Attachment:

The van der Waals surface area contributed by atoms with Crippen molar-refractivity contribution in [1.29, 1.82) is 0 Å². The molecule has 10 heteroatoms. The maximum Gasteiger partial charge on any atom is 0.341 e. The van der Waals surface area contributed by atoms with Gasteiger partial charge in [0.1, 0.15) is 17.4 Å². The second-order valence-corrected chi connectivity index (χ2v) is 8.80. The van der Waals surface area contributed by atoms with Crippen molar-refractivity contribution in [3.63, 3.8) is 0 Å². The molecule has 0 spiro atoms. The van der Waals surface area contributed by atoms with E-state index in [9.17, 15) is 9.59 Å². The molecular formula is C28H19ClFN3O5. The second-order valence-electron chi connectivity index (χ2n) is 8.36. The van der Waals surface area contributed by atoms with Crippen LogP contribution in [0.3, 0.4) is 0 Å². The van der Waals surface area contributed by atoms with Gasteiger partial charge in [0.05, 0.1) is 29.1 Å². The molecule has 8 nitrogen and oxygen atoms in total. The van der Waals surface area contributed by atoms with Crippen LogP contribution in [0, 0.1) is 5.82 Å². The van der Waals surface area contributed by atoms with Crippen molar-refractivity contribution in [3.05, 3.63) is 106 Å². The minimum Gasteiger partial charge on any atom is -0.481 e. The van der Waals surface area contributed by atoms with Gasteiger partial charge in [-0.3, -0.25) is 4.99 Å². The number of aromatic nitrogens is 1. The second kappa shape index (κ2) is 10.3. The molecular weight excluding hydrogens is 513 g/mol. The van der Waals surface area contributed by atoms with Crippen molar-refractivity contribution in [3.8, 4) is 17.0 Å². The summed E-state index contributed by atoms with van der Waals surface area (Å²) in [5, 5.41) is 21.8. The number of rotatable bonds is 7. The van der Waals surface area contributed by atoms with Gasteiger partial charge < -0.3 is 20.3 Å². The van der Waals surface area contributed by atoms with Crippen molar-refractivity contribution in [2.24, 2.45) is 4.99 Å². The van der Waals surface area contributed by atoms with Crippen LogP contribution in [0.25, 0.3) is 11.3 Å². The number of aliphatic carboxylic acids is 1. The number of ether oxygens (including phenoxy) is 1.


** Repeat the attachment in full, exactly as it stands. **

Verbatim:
The van der Waals surface area contributed by atoms with Crippen molar-refractivity contribution in [1.29, 1.82) is 0 Å². The molecule has 10 heteroatoms. The maximum Gasteiger partial charge on any atom is 0.341 e. The van der Waals surface area contributed by atoms with Gasteiger partial charge in [0.1, 0.15) is 17.4 Å². The second-order valence-corrected chi connectivity index (χ2v) is 8.80. The van der Waals surface area contributed by atoms with Crippen molar-refractivity contribution in [3.63, 3.8) is 0 Å². The molecule has 0 spiro atoms. The van der Waals surface area contributed by atoms with E-state index in [9.17, 15) is 9.59 Å². The molecular formula is C28H19ClFN3O5. The second-order valence-electron chi connectivity index (χ2n) is 8.36. The van der Waals surface area contributed by atoms with Crippen LogP contribution in [0.3, 0.4) is 0 Å². The van der Waals surface area contributed by atoms with Gasteiger partial charge in [0.05, 0.1) is 29.1 Å². The molecule has 8 nitrogen and oxygen atoms in total. The van der Waals surface area contributed by atoms with Crippen LogP contribution in [0, 0.1) is 5.82 Å². The van der Waals surface area contributed by atoms with Crippen molar-refractivity contribution in [3.05, 3.63) is 106 Å². The minimum Gasteiger partial charge on any atom is -0.481 e. The van der Waals surface area contributed by atoms with Gasteiger partial charge in [-0.3, -0.25) is 4.99 Å². The number of aromatic nitrogens is 1. The second kappa shape index (κ2) is 10.3. The molecular weight excluding hydrogens is 513 g/mol. The van der Waals surface area contributed by atoms with Crippen molar-refractivity contribution in [3.8, 4) is 17.0 Å². The summed E-state index contributed by atoms with van der Waals surface area (Å²) in [5, 5.41) is 21.8. The number of rotatable bonds is 7. The van der Waals surface area contributed by atoms with Gasteiger partial charge < -0.3 is 20.3 Å². The van der Waals surface area contributed by atoms with Crippen molar-refractivity contribution in [2.24, 2.45) is 4.99 Å². The van der Waals surface area contributed by atoms with Crippen LogP contribution in [0.25, 0.3) is 11.3 Å². The number of aliphatic carboxylic acids is 1. The number of ether oxygens (including phenoxy) is 1.